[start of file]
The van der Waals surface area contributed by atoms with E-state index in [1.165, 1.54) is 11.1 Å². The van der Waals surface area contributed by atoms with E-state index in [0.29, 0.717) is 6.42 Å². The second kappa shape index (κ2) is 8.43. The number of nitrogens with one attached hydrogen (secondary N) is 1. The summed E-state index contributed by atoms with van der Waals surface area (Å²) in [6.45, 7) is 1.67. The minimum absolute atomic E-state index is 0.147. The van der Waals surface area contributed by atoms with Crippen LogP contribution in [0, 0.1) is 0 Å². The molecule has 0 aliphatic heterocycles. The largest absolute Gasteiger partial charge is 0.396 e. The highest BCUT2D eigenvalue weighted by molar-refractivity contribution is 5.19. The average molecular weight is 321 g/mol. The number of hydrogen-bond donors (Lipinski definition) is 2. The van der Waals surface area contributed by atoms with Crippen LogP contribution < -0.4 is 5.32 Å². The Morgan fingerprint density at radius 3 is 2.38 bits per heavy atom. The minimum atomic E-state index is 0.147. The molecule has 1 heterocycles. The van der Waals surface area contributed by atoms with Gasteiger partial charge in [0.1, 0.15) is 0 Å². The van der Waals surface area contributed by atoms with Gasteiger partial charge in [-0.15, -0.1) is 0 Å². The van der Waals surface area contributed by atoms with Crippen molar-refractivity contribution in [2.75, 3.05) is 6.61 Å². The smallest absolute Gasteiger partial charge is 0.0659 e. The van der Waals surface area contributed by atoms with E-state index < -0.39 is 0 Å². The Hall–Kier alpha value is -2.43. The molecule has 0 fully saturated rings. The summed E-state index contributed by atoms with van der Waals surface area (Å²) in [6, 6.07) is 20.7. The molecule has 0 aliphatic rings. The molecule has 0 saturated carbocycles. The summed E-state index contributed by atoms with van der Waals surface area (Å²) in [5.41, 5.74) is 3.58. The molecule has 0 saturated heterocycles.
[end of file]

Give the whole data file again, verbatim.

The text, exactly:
The van der Waals surface area contributed by atoms with E-state index in [1.165, 1.54) is 11.1 Å². The van der Waals surface area contributed by atoms with E-state index in [0.29, 0.717) is 6.42 Å². The second kappa shape index (κ2) is 8.43. The number of nitrogens with one attached hydrogen (secondary N) is 1. The summed E-state index contributed by atoms with van der Waals surface area (Å²) in [6.45, 7) is 1.67. The minimum absolute atomic E-state index is 0.147. The van der Waals surface area contributed by atoms with Crippen LogP contribution in [0, 0.1) is 0 Å². The molecule has 0 aliphatic heterocycles. The largest absolute Gasteiger partial charge is 0.396 e. The highest BCUT2D eigenvalue weighted by molar-refractivity contribution is 5.19. The average molecular weight is 321 g/mol. The number of hydrogen-bond donors (Lipinski definition) is 2. The van der Waals surface area contributed by atoms with Crippen LogP contribution < -0.4 is 5.32 Å². The Morgan fingerprint density at radius 3 is 2.38 bits per heavy atom. The minimum atomic E-state index is 0.147. The molecule has 1 heterocycles. The van der Waals surface area contributed by atoms with Gasteiger partial charge in [0.1, 0.15) is 0 Å². The van der Waals surface area contributed by atoms with Gasteiger partial charge in [-0.15, -0.1) is 0 Å². The van der Waals surface area contributed by atoms with Crippen molar-refractivity contribution in [2.75, 3.05) is 6.61 Å². The smallest absolute Gasteiger partial charge is 0.0659 e. The van der Waals surface area contributed by atoms with E-state index < -0.39 is 0 Å². The Hall–Kier alpha value is -2.43. The molecule has 0 fully saturated rings. The summed E-state index contributed by atoms with van der Waals surface area (Å²) in [6, 6.07) is 20.7. The molecule has 0 aliphatic rings. The molecule has 0 saturated carbocycles. The summed E-state index contributed by atoms with van der Waals surface area (Å²) in [5.41, 5.74) is 3.58. The molecule has 0 saturated heterocycles.